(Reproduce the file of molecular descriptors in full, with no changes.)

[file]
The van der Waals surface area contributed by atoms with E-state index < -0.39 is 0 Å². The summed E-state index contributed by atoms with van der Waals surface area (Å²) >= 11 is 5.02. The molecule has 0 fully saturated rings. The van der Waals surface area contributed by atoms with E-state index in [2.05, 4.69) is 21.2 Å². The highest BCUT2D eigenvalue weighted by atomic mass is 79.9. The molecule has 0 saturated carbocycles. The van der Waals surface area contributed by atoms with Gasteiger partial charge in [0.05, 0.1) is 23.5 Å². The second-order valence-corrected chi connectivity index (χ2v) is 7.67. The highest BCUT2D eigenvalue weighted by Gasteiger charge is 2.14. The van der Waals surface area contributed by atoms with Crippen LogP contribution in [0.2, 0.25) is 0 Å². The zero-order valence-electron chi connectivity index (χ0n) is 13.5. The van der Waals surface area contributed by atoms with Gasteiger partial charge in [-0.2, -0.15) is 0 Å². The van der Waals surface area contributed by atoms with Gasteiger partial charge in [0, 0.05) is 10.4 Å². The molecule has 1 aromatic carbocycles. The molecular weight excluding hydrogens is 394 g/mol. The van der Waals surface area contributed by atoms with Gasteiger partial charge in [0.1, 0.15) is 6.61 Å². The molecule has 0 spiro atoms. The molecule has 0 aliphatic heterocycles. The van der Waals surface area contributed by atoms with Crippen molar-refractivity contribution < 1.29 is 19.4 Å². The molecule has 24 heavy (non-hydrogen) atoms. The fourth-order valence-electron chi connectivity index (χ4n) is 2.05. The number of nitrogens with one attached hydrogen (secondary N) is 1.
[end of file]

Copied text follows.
The van der Waals surface area contributed by atoms with E-state index < -0.39 is 0 Å². The summed E-state index contributed by atoms with van der Waals surface area (Å²) >= 11 is 5.02. The molecule has 0 fully saturated rings. The van der Waals surface area contributed by atoms with E-state index in [2.05, 4.69) is 21.2 Å². The highest BCUT2D eigenvalue weighted by atomic mass is 79.9. The molecule has 0 saturated carbocycles. The van der Waals surface area contributed by atoms with Gasteiger partial charge in [0.05, 0.1) is 23.5 Å². The second-order valence-corrected chi connectivity index (χ2v) is 7.67. The highest BCUT2D eigenvalue weighted by Gasteiger charge is 2.14. The van der Waals surface area contributed by atoms with Crippen LogP contribution in [0.2, 0.25) is 0 Å². The zero-order valence-electron chi connectivity index (χ0n) is 13.5. The van der Waals surface area contributed by atoms with Gasteiger partial charge in [-0.2, -0.15) is 0 Å². The van der Waals surface area contributed by atoms with Gasteiger partial charge in [0, 0.05) is 10.4 Å². The molecule has 1 aromatic carbocycles. The molecular weight excluding hydrogens is 394 g/mol. The van der Waals surface area contributed by atoms with Gasteiger partial charge in [0.1, 0.15) is 6.61 Å². The molecule has 0 spiro atoms. The molecule has 0 aliphatic heterocycles. The van der Waals surface area contributed by atoms with Crippen molar-refractivity contribution < 1.29 is 19.4 Å². The molecule has 24 heavy (non-hydrogen) atoms. The fourth-order valence-electron chi connectivity index (χ4n) is 2.05. The number of nitrogens with one attached hydrogen (secondary N) is 1.